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(Oct 07, 2011) On October 3, 2011, the Prime Minister of Malaysia, Najib Razak, initiated in the Parliament a proposal to repeal the country's strict security laws, the Internal Security Act of 1960, Act 82 (ISA), and the Restricted Residence Act of 1933, Act 377 (RRA) (both as amended to Jan. 1, 2006, and both in LAWS OF MALAYSIA (2006 reprint text), Attorney General's Chambers of Malaysia website (last visited Oct. 6, 2011)). The lower house is expected to take action on the relevant legislation this month and submit it to the Senate; if passed, it will be handed on to the constitutional monarch for ratification. The move is reportedly being made in response to criticism from human rights groups and in particular the United Nations Working Group on Arbitrary Detention, which recommended in 2010 that Malaysia amend or repeal its internal security laws. (Alexandra Malatesta, Malayasia PM Initiates Repeal of Security Laws, PAPER CHASE NEWSBURST (Oct. 4, 2011).)
Under the ISA, the Prime Minister has the power to order the detention of any person deemed to be a threat to national security or to the "economic life" of the country for a period of up to two years without a trial (id.; ISA art. 8(1)). The RRA stipulates that the Minister has the authority to issue an order for the arrest and detention of any individual if he finds there are reasonable grounds for believing the person should be required to reside in a given area or should be prohibited from entering any area(s) (RRA art. 2(1)). The Minister can also direct anyone named in the order to be placed under police supervision for up to five years and can renew the order for an additional period or periods of up to one year at a time (id. art. 2A(1)). The police have reportedly used the RRA "to control the whereabouts and closely monitor suspects including teenagers accused of being motorcycle thieves, illegal football betting operators and alleged gang members," without their having been charged in court. (Sean Yoong, Malaysian Leader Launches Security Law Overhaul, AP (Oct. 3, 2011); Dan Taglioli, Malaysia Releases 125 Prisoners in Plan to Repeal Strict Security Laws, PAPER CHASE NEWSBURST (Oct. 5, 2011).)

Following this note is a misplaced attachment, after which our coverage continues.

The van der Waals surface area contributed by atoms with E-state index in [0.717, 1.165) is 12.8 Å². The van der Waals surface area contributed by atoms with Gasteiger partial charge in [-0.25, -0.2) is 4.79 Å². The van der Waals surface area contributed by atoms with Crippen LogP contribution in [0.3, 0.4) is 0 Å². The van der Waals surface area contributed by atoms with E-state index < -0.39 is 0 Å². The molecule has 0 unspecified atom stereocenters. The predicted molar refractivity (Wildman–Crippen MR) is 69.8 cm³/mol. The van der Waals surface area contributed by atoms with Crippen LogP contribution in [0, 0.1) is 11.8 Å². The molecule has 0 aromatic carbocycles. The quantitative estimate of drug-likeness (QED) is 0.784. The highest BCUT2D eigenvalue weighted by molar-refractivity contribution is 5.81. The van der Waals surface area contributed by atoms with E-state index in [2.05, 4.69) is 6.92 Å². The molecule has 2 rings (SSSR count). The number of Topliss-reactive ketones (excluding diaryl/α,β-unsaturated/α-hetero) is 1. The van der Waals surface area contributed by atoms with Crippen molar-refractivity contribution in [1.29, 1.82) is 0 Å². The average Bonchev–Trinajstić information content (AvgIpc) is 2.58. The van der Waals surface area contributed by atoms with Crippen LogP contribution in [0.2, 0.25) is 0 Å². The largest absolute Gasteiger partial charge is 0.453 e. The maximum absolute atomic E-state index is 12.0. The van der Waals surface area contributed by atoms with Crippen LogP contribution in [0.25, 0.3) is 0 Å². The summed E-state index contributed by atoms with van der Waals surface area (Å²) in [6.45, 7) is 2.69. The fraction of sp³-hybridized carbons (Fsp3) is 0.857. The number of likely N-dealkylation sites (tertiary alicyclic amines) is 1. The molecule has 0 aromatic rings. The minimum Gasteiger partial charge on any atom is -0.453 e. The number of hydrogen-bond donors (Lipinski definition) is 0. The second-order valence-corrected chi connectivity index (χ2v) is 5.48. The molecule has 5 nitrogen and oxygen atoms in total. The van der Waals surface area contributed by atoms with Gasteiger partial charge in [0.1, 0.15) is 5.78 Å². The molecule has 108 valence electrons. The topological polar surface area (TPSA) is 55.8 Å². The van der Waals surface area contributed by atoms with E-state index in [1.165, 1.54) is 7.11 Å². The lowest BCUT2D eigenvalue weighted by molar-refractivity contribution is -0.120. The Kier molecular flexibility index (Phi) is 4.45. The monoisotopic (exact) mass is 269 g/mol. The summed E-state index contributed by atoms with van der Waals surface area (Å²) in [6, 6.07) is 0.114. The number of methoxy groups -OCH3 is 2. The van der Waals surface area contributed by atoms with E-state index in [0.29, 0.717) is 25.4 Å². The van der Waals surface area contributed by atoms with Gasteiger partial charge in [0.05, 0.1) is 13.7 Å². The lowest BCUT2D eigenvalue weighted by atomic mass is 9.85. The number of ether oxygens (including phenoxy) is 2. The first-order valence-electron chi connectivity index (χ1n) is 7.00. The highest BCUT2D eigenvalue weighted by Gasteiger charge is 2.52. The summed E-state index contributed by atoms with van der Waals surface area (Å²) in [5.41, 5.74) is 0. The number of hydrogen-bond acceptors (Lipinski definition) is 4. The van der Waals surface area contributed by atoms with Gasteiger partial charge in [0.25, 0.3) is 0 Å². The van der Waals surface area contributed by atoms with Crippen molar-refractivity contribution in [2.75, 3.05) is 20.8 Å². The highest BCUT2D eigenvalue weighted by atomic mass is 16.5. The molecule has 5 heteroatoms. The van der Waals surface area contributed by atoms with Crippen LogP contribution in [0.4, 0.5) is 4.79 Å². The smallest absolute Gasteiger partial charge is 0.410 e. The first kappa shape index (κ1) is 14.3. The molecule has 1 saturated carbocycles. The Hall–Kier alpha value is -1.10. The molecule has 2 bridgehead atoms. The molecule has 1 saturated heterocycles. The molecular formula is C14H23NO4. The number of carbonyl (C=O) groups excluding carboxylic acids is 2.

Opposition leaders have criticized the move as politically motivated, in view of upcoming elections in Malaysia. Civil rights activists are said to support the repeal, but fear the adoption of new security laws, despite the Prime Minister's pledge that the new laws would protect civil liberties, provide for more judicial oversight, and only allow the detention of terrorists. (Yoong, supra; Malatesta, supra.)
In the meantime, on October 5, 2011, the government released 125 prisoners who were being held under the RRA. In an address to Parliament earlier in the week, the Prime Minister had announced the release of all individuals being held under that British colonial-era Act. Najib called the RRA outdated, partly because of technological advances through which exiled offenders can communicate with their in-country confederates. Najib has also stated that the government would "revoke more than 200 unserved warrants" issued under the Act. (Taglioli, supra.)
|Author:||Wendy Zeldin More by this author|
|Topic:||National security More on this topic|
|Jurisdiction:||Malaysia More about this jurisdiction|
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Last updated: 10/07/2011